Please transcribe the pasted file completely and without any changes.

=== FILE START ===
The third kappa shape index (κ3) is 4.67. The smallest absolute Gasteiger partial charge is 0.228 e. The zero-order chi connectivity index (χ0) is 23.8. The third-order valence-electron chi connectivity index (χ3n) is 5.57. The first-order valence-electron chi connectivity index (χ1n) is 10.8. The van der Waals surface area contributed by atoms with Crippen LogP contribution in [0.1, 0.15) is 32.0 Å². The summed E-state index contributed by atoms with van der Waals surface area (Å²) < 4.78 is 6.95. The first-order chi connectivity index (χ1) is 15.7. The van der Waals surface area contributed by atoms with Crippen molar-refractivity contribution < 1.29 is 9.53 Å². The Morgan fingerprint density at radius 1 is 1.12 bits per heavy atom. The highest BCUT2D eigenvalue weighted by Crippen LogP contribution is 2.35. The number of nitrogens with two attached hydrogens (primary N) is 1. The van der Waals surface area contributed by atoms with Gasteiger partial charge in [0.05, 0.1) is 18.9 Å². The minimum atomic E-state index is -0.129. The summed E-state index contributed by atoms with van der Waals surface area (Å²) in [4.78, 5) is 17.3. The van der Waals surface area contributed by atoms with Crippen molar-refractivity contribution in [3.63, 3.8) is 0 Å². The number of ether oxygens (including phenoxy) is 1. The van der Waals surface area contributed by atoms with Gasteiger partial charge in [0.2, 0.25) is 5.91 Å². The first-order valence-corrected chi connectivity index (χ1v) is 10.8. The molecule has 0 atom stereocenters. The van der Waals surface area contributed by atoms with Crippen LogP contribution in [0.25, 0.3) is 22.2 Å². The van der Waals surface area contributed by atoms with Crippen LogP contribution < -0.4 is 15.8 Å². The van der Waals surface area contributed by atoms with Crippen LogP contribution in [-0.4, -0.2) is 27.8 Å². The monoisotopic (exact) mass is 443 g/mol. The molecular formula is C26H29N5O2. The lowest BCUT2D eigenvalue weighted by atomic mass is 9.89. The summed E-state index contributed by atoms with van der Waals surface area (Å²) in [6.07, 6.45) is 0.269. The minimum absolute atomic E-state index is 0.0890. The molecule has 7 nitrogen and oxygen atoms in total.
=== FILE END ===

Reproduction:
The third kappa shape index (κ3) is 4.67. The smallest absolute Gasteiger partial charge is 0.228 e. The zero-order chi connectivity index (χ0) is 23.8. The third-order valence-electron chi connectivity index (χ3n) is 5.57. The first-order valence-electron chi connectivity index (χ1n) is 10.8. The van der Waals surface area contributed by atoms with Crippen LogP contribution in [0.1, 0.15) is 32.0 Å². The summed E-state index contributed by atoms with van der Waals surface area (Å²) < 4.78 is 6.95. The first-order chi connectivity index (χ1) is 15.7. The van der Waals surface area contributed by atoms with Crippen molar-refractivity contribution < 1.29 is 9.53 Å². The Morgan fingerprint density at radius 1 is 1.12 bits per heavy atom. The highest BCUT2D eigenvalue weighted by Crippen LogP contribution is 2.35. The number of nitrogens with two attached hydrogens (primary N) is 1. The van der Waals surface area contributed by atoms with Gasteiger partial charge in [0.05, 0.1) is 18.9 Å². The minimum atomic E-state index is -0.129. The summed E-state index contributed by atoms with van der Waals surface area (Å²) in [4.78, 5) is 17.3. The van der Waals surface area contributed by atoms with Crippen molar-refractivity contribution in [3.63, 3.8) is 0 Å². The number of ether oxygens (including phenoxy) is 1. The van der Waals surface area contributed by atoms with Gasteiger partial charge in [0.2, 0.25) is 5.91 Å². The first-order valence-corrected chi connectivity index (χ1v) is 10.8. The molecule has 0 atom stereocenters. The van der Waals surface area contributed by atoms with Crippen LogP contribution in [0.25, 0.3) is 22.2 Å². The van der Waals surface area contributed by atoms with Crippen LogP contribution < -0.4 is 15.8 Å². The van der Waals surface area contributed by atoms with Crippen LogP contribution in [-0.4, -0.2) is 27.8 Å². The monoisotopic (exact) mass is 443 g/mol. The molecular formula is C26H29N5O2. The lowest BCUT2D eigenvalue weighted by atomic mass is 9.89. The summed E-state index contributed by atoms with van der Waals surface area (Å²) in [6.07, 6.45) is 0.269. The minimum absolute atomic E-state index is 0.0890. The molecule has 7 nitrogen and oxygen atoms in total.